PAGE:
By Tuesday we were due at Kirkwall on the Orkney ‘mainland’ (ie, the largest island). Overnight, though, the problems with the ship had really started to show themselves. We were due to leave Hoy at midnight, but after much clanking, grinding and banging the engines were switched off and we stayed put. The same thing happened at two am, and we didn’t finally get moving until four am. We later heard that a tug had had to be called out from somewhere to drag us off the quayside at Hoy. According to the official version, this was due to ‘high winds’ but, er, it wasn’t particularly windy. Another mechanical fault on board, methinks.
All this meant we were late arriving at Kirkwall. We’d booked on our only tour of the cruise, to the famous archaeological sites at Skara Brae (stone age village), Brodgar (henge monument) and Stenness (standing stones). Luckily, the tours were still running, but the late arrival meant we were short on time and had to cut the duration at each stop, particularly the Stones of Stenness where we literally hopped off the coach, took a photo and hopped back on again.
The tour itself was fantastic. We had a friendly and knowledgeable local guide called Frederick who was originally from Sweden but had settled on Orkney years ago and knew pretty much everything about everything. He nattered on, not just about the archaeology, but about the history, mythology, geography, climate, and general way of life on Orkney, all of which was fascinating.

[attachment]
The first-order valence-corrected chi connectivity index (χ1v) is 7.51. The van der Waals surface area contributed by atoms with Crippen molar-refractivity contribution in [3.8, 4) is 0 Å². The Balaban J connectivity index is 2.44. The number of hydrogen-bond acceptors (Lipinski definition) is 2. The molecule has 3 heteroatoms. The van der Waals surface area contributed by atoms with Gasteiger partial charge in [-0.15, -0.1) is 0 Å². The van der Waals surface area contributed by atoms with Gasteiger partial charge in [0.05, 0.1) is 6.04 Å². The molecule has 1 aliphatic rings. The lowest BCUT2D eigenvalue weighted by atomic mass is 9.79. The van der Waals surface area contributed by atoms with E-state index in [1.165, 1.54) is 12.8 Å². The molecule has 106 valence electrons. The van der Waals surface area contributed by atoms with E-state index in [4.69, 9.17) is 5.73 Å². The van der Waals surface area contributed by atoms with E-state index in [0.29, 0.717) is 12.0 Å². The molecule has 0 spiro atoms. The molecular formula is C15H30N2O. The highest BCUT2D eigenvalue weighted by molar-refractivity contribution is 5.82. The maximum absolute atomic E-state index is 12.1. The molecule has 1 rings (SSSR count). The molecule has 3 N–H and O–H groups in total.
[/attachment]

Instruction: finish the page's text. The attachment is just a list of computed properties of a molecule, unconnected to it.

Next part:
And Skara Brae was amazing. I studied the site at some length at university, many years ago, but had never visited before. Even looking at plans and photographs, it’s hard to get a proper ‘feel’ for a place, and it was lovely to be able to put the site into context in terms of its size, proximity to the sea, and the size and surprising level of comfort of the houses. Best of all, perhaps, was the reconstructed house which showed what the place would have looked like when people were actually living there. It was a revelation – I’ve seen nineteenth century cottages that were less cosy and less well equipped! So much for Stone Age man being thick, saying ‘ugg’ a lot and living in a cave.
We’d have liked time to look round Kirkwall itself but by the time we got back to the ship, there simply wasn’t time. Shame, as on a brief drive through on route to the tour sites, it looked lovely. We’ll definitely be back for a closer look.
I took loads of photos at both Skara Brae and Brodgar, but the weather was pretty awful and I got water in the camera-lens-opening-thingy, which jammed, so not all of them came out. A shame, as both were wonderful, wild spots. Here’s a selection of the best.